According to sources from NPR, attorneys for The New York Times are looking into the prospect of filing a lawsuit against OpenAI to protect the intellectual property rights connected to its journalistic output. Recent discussions between The Times and the developers of ChatGPT have been marked by tense negotiations aimed at reaching a licensing agreement. According to this deal, OpenAI would pay The Times for using its news articles in the tech company's artificial intelligence technologies. But because of how heated these discussions have gotten, The Times is thinking about taking legal action.
A serious legal dispute involving copyright protection in the context of generative artificial intelligence would result from The Times suing OpenAI.
The Times is deeply concerned about how ChatGPT appears to be turning into a direct rival to the publication. Previously, our AI technology produced material in response to inquiries by using original reporting and writing created by The Times personnel. The use of generative AI techniques in search engines by technology businesses feeds this anxiety even further. For instance, ChatGPT has been included into the Bing search engine by Microsoft, a significant investor in OpenAI.
Users searching online could see AI-generated suggestions that have been packaged with information from The Times as a possible result. An insider participating in the ongoing discussions highlighted that this might greatly reduce the requirement for visitors to visit The Times website.
Large language models like ChatGPT collect a lot of information from the internet to help them respond to different questions. This data collecting method frequently takes place without express consent. This practice's legality is still up in the air.
Under federal law, the infringing items may be removed after the legal processes are over if OpenAI is proven to have violated copyright throughout this process.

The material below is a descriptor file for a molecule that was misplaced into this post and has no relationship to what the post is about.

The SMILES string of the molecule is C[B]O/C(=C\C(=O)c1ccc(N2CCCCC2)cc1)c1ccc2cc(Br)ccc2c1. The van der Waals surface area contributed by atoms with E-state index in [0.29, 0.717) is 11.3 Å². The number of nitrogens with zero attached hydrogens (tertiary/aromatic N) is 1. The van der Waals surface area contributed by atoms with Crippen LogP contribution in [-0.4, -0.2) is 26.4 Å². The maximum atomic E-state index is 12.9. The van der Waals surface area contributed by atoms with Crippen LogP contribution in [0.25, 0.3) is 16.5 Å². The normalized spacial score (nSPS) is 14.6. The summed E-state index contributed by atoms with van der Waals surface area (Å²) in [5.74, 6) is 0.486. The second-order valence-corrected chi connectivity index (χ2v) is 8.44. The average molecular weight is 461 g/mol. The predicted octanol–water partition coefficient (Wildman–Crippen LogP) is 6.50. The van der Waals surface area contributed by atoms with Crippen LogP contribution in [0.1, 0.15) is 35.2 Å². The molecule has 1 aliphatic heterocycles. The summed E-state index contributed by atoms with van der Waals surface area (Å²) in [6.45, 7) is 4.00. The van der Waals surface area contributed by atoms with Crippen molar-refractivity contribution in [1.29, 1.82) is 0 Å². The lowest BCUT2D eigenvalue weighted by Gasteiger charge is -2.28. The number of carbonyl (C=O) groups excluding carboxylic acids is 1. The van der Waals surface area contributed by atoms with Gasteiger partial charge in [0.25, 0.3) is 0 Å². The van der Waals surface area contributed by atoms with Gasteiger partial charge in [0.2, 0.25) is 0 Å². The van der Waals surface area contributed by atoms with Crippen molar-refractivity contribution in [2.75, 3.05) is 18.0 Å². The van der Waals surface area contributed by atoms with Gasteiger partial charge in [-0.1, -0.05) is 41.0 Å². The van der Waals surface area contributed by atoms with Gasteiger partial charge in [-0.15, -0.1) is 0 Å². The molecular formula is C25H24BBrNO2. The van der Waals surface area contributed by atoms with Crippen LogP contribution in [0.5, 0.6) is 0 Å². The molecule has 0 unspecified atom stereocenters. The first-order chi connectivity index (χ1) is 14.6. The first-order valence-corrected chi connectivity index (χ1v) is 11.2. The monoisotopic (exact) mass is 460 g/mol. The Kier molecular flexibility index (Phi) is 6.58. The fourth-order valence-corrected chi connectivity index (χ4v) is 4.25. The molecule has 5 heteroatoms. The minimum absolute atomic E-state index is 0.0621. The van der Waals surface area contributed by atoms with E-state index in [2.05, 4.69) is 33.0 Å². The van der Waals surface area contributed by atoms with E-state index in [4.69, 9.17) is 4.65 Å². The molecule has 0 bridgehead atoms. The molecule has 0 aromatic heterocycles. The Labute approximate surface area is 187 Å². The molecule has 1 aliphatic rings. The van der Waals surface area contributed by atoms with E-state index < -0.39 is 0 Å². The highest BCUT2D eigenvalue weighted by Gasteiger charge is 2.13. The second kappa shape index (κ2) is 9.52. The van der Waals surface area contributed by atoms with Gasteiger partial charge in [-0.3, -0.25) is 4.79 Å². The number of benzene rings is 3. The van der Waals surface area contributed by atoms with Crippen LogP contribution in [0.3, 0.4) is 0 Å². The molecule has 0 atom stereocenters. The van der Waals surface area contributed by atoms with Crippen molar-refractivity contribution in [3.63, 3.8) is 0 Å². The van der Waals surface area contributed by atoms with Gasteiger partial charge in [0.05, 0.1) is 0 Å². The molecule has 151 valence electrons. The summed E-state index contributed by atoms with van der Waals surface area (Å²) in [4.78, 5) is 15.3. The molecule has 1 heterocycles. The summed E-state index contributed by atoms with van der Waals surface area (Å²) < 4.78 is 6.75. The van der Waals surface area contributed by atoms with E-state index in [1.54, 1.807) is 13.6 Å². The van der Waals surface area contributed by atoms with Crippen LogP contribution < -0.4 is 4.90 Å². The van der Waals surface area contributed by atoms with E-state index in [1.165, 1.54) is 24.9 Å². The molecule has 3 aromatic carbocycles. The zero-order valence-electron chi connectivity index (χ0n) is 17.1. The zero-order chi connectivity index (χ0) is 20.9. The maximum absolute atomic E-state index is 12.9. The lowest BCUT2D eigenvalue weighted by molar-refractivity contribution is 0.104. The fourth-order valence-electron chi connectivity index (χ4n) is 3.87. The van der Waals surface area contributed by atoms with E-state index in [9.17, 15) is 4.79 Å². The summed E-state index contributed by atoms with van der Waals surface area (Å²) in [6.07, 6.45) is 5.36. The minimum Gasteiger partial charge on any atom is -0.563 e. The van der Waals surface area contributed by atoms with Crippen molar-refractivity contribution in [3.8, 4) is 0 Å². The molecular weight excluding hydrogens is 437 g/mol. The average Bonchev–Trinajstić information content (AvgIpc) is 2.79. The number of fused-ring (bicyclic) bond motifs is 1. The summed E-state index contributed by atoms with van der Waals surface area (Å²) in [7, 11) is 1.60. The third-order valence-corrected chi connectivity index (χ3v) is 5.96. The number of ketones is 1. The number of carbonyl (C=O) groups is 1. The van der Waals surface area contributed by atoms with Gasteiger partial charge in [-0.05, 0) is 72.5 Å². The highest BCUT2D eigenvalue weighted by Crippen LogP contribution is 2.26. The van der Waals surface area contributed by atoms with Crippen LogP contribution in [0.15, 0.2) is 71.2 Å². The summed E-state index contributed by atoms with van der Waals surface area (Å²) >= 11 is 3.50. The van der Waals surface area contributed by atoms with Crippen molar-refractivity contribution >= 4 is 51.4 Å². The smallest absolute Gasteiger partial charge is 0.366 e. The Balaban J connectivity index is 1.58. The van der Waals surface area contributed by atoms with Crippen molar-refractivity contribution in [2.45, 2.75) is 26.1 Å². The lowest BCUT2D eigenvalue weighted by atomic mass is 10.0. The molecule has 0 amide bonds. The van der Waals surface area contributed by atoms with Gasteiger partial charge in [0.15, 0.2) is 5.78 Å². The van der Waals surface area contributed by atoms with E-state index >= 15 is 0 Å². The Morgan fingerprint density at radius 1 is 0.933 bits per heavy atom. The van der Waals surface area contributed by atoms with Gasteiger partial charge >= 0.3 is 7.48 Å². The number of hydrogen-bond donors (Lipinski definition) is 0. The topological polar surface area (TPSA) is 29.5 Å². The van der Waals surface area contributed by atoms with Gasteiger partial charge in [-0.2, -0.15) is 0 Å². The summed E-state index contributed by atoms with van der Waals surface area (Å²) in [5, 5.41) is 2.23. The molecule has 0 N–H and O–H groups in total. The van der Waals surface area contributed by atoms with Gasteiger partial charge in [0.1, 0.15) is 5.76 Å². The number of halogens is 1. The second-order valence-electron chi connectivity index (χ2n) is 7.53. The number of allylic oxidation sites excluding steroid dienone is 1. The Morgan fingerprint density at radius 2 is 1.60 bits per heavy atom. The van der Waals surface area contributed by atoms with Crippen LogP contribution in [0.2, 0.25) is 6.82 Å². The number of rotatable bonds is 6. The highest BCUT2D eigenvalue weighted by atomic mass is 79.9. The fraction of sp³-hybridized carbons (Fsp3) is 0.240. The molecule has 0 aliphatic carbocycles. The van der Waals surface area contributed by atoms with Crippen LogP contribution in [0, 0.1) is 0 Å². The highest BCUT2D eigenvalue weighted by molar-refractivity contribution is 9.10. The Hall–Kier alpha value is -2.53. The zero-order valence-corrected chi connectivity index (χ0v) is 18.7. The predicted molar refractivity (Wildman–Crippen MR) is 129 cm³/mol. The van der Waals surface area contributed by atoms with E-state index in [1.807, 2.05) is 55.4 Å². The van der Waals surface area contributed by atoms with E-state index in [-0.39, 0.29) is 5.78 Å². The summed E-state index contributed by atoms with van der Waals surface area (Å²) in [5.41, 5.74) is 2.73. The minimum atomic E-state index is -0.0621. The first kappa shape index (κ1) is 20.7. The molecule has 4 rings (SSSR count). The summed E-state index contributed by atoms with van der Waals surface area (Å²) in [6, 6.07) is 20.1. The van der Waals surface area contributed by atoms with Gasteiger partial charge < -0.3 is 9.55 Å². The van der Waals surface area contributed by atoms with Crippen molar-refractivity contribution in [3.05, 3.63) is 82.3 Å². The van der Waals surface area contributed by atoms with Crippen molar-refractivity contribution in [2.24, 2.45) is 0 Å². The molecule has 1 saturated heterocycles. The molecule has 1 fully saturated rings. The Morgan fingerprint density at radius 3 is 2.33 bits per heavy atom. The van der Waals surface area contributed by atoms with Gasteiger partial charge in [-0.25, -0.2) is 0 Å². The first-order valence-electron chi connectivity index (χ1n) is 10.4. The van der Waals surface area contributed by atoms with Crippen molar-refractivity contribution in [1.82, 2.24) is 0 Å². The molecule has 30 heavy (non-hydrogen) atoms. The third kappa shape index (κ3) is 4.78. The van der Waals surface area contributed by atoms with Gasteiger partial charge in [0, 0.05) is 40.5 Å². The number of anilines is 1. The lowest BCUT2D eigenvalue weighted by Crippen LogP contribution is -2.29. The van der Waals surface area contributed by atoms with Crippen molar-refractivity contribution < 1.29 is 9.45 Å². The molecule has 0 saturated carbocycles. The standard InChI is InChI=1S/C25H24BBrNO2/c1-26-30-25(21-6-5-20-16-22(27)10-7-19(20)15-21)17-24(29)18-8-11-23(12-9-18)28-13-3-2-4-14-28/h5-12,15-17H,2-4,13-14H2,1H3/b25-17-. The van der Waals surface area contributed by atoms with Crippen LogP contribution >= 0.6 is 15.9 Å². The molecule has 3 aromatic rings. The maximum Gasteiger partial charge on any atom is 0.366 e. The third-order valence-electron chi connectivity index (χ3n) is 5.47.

In practise, a federal judge might compel the deletion of ChatGPT's dataset if they find that OpenAI copied content from The Times without permission in order to train its AI model. As a result, OpenAI would be forced to reconstruct its dataset using only allowed information.
Federal copyright law also imposes severe financial penalties, with potential fines of up to $150,000 for each willful violation.
Following concerns that The Times will not join other media organisations in efforts to negotiate conditions with technology firms about the use of their material in AI models, conversations between The Times and OpenAI have been ongoing. NPR received confirmation from a representative of The Times that this choice has nothing to do with any prospective legal action against OpenAI.
The Times' proposed lawsuit would be the latest in a string of recent legal proceedings against OpenAI.
Notably, comedian Sarah Silverman has joined a class-action lawsuit against OpenAI, claiming that the business improperly used her 2010 autobiography "The Bedwetter" in its products. She alleges that the business used an unlawful web repository to access her work.
Copyright lawsuits have also been filed against generative AI companies, notably Stability AI, the company behind the picture generator Stable Diffusion. Getty Images has filed a lawsuit against Stability AI for allegedly exploiting over 12 million Getty Images images without permission to train an AI model.